Acta Phys. -Chim. Sin. ›› 2012, Vol. 28 ›› Issue (10): 2327-2335.doi: 10.3866/PKU.WHXB201207303

• CATALYSIS AND SURFACE SCIENCE • Previous Articles     Next Articles

Applications of Monolayer-Dispersed Organic Compounds in the Preparation of Related Materials

WANG Yu, JIANG Jun-Cong, ZHU Yue-Xiang, XIE You-Chang   

  1. Beijing National Laboratory for Molecular Sciences, State Key Laboratory for Structural Chemistry of Unstable and Stable Species, College of Chemistry and Molecular Engineering, Peking University, Beijing 100871, P. R. China
  • Received:2012-06-28 Revised:2012-07-27 Published:2012-09-26
  • Supported by:

    The project was supported by the National Natural Science Foundation of China (20773004) and National Key Basic Research Program of China (2011CB808702).


Many organic compounds will spontaneously disperse on the surface of a solid support to form monolayers, in a manner similar to that of inorganic salts and oxides, and numerous materials with useful properties can be designed and prepared based on this phenomenon. The dispersion behavior and orientation of organic compounds in monolayers depend not only on the molecular structure of organic compounds but also on the surface features and pore structure of the support. This short review summarizes the applications of monolayer-dispersed organic compounds in the preparation and texture control of related materials, including carbon/oxide composites, various other oxides, and mesoporous carbon with thin pore walls. Pyrolysis of organic monolayers can be used to prepare carbon/oxide composites with a uniformly thin carbon layer for use as photocatalysts, catalyst supports, and adsorbents for dyes. During the sol-gel preparation of porous oxides, organic monolayers can also prevent the aggregation of sol particles, thus producing oxides with high specific surface areas and adjustable pore volumes; γ-Al2O3 with a specific surface area as high as 506 m2·g-1 can be prepared in this manner. During calcining under an inert atmosphere, the carbon layer in the aforementioned carbon/oxide composites can significantly inhibit the phase transformation of oxides. Calcining carbon/γ-Al2O3 in oxygen at high temperatures, however, results in a rapid γ to α phase transformation. The oxides in these composites can also act as templates for the preparation of carbon materials. Dissolving the support oxides is a convenient method for the preparation of mesoporous carbon materials with high specific surface areas, large pore volumes, high mesopore ratios, and thin pore walls. The morphology and size distribution of pores in these carbon materials can be controlled by choosing oxides with different textures.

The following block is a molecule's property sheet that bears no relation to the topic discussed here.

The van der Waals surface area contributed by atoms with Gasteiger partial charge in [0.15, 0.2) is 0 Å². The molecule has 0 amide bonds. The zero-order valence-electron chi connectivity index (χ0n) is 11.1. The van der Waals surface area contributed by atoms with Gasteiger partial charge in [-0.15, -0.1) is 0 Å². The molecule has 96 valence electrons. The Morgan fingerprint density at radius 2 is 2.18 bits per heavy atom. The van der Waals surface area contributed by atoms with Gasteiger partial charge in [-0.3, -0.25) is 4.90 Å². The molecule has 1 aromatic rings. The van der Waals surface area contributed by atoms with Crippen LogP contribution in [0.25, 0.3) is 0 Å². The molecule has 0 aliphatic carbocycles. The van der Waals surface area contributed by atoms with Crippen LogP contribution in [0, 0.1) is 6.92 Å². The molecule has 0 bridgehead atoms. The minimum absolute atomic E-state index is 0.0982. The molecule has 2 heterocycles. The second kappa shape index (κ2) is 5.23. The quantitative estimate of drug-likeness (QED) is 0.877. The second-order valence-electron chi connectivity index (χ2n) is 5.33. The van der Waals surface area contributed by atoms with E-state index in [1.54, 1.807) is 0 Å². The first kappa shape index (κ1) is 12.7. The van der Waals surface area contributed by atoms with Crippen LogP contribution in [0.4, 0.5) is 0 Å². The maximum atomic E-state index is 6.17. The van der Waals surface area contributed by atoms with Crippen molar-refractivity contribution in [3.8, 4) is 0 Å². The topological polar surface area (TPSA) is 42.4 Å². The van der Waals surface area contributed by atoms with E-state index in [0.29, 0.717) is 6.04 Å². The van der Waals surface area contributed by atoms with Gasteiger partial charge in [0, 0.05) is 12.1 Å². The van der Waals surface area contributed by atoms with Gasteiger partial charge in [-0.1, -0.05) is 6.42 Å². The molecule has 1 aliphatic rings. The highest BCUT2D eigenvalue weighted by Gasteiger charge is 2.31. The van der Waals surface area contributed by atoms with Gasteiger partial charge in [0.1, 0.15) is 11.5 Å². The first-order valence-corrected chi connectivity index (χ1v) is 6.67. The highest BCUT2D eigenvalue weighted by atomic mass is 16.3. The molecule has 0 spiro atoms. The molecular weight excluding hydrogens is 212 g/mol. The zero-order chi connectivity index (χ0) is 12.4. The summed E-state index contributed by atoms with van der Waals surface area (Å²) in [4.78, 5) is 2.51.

Key words: Monolayer dispersion, Material preparation, Carbon/oxide composites, High-surface -area oxides, Phase transformation inhibition, Mesoporous carbon materials